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ROGER OF WENDOVER Flowers of history. The history of England from the descent of the saxons to A.D. 1235. vol.1


Sir John Froissart's Chronicles of England, France, Spain and the Ajoining Countries from the latter part of the reign of Edward II to the coronation of Henry IV in 12 volumes 

Chronicles of Enguerrand De Monstrelet (Sir John Froissart's Chronicles continuation) in 13 volumes 

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Flowers of history. The history of England from the descent of the saxons to A.D. 1235. vol.1
page 127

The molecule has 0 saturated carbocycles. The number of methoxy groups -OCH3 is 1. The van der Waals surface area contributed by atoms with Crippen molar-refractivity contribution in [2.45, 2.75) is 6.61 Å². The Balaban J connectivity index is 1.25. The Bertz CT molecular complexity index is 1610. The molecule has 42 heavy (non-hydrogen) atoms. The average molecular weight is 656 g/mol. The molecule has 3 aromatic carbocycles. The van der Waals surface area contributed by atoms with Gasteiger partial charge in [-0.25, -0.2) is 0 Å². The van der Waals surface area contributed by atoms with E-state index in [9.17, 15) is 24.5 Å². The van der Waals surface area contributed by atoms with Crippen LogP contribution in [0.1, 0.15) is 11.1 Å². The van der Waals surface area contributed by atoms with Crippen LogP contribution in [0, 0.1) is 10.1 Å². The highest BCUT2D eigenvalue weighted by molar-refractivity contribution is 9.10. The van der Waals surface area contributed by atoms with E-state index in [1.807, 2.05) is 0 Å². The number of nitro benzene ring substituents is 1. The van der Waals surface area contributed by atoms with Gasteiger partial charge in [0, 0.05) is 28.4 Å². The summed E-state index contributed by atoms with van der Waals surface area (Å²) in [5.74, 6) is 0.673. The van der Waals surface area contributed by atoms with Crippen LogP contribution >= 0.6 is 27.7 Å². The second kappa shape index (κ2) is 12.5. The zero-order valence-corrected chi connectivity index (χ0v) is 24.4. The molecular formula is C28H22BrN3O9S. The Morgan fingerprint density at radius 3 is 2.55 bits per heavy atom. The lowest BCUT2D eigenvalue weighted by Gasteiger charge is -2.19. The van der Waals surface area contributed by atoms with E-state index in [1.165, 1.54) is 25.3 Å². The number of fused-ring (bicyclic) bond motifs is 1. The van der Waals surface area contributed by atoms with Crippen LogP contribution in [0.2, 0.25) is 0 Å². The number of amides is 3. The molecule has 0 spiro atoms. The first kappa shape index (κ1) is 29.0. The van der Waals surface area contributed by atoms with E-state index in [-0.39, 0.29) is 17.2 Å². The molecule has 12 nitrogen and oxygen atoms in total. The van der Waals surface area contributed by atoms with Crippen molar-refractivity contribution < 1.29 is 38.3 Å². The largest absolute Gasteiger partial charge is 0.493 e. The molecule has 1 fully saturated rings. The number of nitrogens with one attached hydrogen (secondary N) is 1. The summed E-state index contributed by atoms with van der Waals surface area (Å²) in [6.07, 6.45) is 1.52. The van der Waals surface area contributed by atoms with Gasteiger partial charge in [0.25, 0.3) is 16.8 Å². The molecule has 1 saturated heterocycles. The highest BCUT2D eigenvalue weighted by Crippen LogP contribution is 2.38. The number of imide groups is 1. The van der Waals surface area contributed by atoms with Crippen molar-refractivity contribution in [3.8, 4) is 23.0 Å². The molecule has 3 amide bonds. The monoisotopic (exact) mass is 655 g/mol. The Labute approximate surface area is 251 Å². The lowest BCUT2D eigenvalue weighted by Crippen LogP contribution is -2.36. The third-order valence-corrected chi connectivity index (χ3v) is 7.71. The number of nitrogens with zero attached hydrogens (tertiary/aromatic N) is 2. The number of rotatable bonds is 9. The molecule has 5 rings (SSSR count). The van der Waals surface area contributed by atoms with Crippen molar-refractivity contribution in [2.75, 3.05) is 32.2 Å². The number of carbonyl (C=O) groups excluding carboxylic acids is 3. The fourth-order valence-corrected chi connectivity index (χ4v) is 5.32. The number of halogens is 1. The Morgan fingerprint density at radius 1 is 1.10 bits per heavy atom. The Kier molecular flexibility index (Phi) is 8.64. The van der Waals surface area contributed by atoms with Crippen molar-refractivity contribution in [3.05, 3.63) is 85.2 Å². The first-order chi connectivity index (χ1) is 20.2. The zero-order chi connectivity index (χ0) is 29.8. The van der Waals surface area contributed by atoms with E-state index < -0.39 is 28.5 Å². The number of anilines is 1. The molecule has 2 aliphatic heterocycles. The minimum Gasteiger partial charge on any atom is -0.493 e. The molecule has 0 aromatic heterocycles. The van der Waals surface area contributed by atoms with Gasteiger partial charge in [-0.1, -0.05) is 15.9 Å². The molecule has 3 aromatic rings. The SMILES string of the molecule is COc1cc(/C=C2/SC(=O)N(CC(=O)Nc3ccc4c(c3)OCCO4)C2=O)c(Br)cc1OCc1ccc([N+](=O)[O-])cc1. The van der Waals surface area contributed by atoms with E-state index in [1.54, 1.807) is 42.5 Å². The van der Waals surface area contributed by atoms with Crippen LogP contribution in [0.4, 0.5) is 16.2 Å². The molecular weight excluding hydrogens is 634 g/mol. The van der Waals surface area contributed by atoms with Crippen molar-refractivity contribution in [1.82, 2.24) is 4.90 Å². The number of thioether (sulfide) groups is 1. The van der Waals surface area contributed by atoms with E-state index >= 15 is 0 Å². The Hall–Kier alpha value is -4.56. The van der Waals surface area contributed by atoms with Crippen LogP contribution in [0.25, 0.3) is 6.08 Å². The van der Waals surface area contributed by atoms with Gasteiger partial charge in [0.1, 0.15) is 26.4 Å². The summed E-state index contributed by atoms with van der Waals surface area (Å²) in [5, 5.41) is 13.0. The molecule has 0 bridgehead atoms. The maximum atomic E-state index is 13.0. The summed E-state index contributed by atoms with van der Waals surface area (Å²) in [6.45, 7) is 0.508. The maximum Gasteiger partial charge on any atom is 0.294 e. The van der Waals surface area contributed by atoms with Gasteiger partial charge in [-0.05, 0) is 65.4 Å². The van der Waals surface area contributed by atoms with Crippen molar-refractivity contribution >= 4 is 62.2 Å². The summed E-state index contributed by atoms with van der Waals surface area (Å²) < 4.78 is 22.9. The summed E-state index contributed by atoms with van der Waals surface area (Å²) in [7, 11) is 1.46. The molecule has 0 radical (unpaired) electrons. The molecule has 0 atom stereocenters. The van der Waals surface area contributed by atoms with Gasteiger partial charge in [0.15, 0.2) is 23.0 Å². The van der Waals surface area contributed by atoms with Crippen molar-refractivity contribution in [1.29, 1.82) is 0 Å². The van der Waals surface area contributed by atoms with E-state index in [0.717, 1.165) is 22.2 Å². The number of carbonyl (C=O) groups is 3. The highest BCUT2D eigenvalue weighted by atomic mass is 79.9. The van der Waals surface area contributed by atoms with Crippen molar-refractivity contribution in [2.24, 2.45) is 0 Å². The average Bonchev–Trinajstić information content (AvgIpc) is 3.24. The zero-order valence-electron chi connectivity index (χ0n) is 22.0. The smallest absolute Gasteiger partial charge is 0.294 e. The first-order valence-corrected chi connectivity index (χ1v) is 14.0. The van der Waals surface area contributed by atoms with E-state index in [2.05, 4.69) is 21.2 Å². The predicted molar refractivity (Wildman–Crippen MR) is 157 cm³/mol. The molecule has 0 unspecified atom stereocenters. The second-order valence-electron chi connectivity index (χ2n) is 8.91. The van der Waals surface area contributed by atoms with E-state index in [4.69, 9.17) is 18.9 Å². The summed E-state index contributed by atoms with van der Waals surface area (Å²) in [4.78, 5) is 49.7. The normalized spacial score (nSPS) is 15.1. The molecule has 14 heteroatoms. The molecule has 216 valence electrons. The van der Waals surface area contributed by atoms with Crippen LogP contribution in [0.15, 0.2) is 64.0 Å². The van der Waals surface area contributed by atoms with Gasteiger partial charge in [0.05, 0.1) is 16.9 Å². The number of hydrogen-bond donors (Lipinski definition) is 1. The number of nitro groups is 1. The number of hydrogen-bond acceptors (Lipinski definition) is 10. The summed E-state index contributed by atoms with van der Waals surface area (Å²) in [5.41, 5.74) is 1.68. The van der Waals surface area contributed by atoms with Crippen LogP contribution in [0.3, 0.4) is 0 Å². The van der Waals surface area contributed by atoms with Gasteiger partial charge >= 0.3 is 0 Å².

122 ROGER OF Λ VENDO VER. [A.D . 699. would have carried me away with their tongs, dispersed and fled. Now he, whose approach put them to flight, was the same who conducted me before; and then turning to the right, he proceeded to lead me towards the quarter of the sun's rising in winter, and soon brought me out of the darkness into an atmosphere of clear light. While he was thus leading me, I saw before us a vast wall, whose height and length appeared to be boundless. I began to wonder why we approached the wall, since there was no apparent way of climbing it. When we were come to the wall, we were presently, I know not by what means, on the top of it, where was a spacious and delightful plain, full of vernal flowers of such fragrance that the wonderful sweetness of their odour immediately dispelled the stink of the dark furnace, which had penetrated my very soul. The entire region was illuminated with such a light, that it seemed to exceed the full splendor of the day, or the beams of the meridian sun ; for there were in this plain innumerable companies of men in white, and of souls seated together rejoicing. As he led me through bands of happy inhabitants, I thought that this was the kingdom of heaven, but he answered my thoughts, and said, ' Do not think so.' When we had passed these mansions of good and happy spirits, and were gone farther on, I beheld before us a much more glorious light than the former, and therein heard the sweetest voices of persons singing, and so wonderful a fragrance proceeded from the place, that the other, which I had before thought most delicious, now seemed to me but very indifferent; even as that extraordinary brightness of the flowery plain, compared with this, appeared weak and inconsiderable. As I was hoping that we should enter that delightful place, my guide, on a sudden stood still ; and then turning round, led me back by the way we had come. He then said to me, ' Dost thou know what all these things are which thou hast seen ?' I answered, I did not; on which he said, ' That fearful valley which thou sawest, with its consuming flames and cutting cold, is the place where the souls of those are tried who, delaying confession and amendment of life, at length have recourse to repentance when on the point of death, and so departing from the body, they shall all attain to the kingdom of heaven in the day of judgment; numbers too shall be delivered before the day of

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